Dear Monty: Why can’t I pick my home appraiser?
Reader Question: We have not purchased a home for fifteen years. A lender is telling me I cannot pick an appraiser I know to be a solid appraiser, and that the lending rules have changed. Is this true? And if it is true, why did the rules change? Jerry G.
Monty’s Answer: The simple answer is the rules have changed. If you are relying on a lender that sells the mortgage to a Government Sponsored Enterprises (GSE) under the supervision of the Federal Housing Finance Agency (FHFA) or the Federal Housing Administration (FHA), you will be unable to pick your appraiser. GSE’s account for a large percentage of home mortgages originated today.
Many savvy practitioners and observers of real estate lending and the federal government’s legislative actions attribute the run-up in real estate prices and the subsequent real estate meltdown in large part to two contributing factors in the years before 2008:
Derivatives of Mortgage-Backed Securities - For example, America’s most well-known “practitioner,” Warren Buffet, in the 2008 Berkshire Hathaway Annual Report stated "The stupefying losses in mortgage-related securities came in large part because of flawed, history-based models used by salesmen, rating agencies and investors." Many taxpayers do not realize they paid about half-a-trillion dollars of the “stupefying losses”.
Washington DC’s desire to increase the percentage of American homeowners - This was accomplished by encouraging lending institutions to find ways to make home ownership available to more consumers. The lenders accommodated the politicians by relaxing lending requirements, such as appraisal criteria, and creating new rules, such as “stated income” mortgages, where the borrower was not obligated to furnish evidence of their earnings.
The combination of these elements was an elixir for disaster. Relaxed lending policies and “stated income” high-risk mortgages packaged as derivatives and sold to investors was folly. When home values collapsed with the stock market and homeowners realized their mortgages were much larger than the market value of the property, many walked away.
In 2010, the Dodd-Frank Wall Street Reform and Consumer Protection Act was enacted to prevent the meltdown of 2008 from repeating itself in the future. This legislation added many new administrative rules for lenders to follow. All six steps in the process of mortgage loan origination have been affected. One of the steps most impacted is the appraisal phase.
The new mortgage loan procedures
Pre-qualification for a mortgage loan is the new first step. Many lenders treat a pre-qualification similar to a pre-approval. Before a home has been identified, the borrower is partially underwritten and pre-approved. Once the borrower knows the dollar amount the lender will supply they shop and contract for their new home, subject to the lender determining their collateral is solid, hence the appraisal, among other underwriting requirements.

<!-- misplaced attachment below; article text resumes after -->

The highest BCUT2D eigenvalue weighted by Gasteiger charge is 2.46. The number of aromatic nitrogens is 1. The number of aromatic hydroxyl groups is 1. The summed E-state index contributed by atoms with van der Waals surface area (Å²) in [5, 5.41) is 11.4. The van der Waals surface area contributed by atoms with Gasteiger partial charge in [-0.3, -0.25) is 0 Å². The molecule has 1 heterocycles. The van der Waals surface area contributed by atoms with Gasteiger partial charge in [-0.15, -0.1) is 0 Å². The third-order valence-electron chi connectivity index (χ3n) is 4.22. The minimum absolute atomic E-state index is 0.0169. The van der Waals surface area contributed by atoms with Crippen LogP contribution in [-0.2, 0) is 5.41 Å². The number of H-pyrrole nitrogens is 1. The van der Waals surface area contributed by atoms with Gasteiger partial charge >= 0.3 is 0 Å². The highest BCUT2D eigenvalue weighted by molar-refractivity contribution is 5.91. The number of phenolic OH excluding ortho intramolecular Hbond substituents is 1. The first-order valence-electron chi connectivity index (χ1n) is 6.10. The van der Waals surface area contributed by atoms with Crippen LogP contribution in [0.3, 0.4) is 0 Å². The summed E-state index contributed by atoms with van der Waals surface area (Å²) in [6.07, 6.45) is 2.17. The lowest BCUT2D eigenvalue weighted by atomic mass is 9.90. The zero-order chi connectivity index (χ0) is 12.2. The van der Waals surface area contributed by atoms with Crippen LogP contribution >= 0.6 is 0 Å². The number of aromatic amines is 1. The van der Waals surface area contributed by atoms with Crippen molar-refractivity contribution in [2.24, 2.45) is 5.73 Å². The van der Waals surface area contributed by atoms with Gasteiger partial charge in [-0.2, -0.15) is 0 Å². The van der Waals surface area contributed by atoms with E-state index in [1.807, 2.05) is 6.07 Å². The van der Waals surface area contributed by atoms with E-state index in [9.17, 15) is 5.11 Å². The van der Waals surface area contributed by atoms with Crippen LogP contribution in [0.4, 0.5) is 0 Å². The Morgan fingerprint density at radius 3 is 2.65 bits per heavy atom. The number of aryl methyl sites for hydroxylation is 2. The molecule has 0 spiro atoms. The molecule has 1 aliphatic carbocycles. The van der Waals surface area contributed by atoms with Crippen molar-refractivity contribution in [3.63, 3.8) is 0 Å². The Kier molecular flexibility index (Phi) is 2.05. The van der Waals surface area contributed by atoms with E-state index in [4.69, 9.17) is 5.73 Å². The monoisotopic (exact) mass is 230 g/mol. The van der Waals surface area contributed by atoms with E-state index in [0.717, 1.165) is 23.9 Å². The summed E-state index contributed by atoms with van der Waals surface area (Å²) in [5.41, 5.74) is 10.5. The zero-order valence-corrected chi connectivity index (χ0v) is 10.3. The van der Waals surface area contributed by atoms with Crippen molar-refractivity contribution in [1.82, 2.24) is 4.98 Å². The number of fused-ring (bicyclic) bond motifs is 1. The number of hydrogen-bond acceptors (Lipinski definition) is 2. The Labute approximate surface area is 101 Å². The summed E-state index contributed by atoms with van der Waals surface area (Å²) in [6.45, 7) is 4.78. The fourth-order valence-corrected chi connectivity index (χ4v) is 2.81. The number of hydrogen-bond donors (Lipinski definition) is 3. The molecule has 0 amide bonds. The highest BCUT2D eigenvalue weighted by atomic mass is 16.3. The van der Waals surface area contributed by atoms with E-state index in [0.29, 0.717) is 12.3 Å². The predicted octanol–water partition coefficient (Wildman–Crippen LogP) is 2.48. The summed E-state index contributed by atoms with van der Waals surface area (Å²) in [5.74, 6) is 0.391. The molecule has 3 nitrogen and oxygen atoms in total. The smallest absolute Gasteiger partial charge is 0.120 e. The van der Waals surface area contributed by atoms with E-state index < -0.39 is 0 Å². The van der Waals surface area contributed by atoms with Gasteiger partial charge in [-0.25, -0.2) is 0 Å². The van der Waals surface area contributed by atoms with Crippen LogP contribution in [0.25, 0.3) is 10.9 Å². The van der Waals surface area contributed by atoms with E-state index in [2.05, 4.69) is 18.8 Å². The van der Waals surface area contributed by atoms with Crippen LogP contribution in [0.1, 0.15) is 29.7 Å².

Ordering the appraisal
A new service called an Appraisal Management Company (AMC) has risen out of Dodd -Frank. This service is utilized to order the appraisal. Instead of calling an appraiser, the lender calls an AMC. The AMC ensures there is no collusion or pressure applied between the lender, or the borrower, with the appraiser. The AMC also identifies qualified appraisers, obtains fee quotes and ensures a random rotation of appraisers is available to serve the lender's customers. They act as the information conduit between the lender/borrower and the appraiser. AMC's are not an optional service.
Adapting to change
When AMC’s came into existence, some appraisers ceased making appraisals for mortgage loans. There were a variety of reasons; lost relationships, government intervention, a squeeze on fee income, more procedures, additional appraisal requirements, and more. Some lender staff also saw the change as a signal to retire or take on a new line of work. Other players stayed and adapted and new players have stepped in as the market has improved. This new learning curve was taking place in a difficult housing environment with confusion and uncertainty in every sector of the industry. Both large national AMC firms and more regional firms populate the marketplace today.
The new TILA-RESPA Integrated Disclosure (TRID) changed the rules and modified software programs forms like “Auto Underwriter.” The goal is to help lenders improve the loan process for consumers. Some lenders, like Brannon Bartley, of Citywide Home Loans in Scottsdale, AZ, sees some, but not all, of the new rules as helpful. Other lenders, who wished to remain anonymous for this article, believe the new rules are an expensive new bureaucracy that adds cost to the consumer.
Richard Montgomery gives no nonsense real estate advice to readers most pressing questions. He is a real estate industry veteran who has championed industry reform for over a quarter century. Send him questions at DearMonty.com.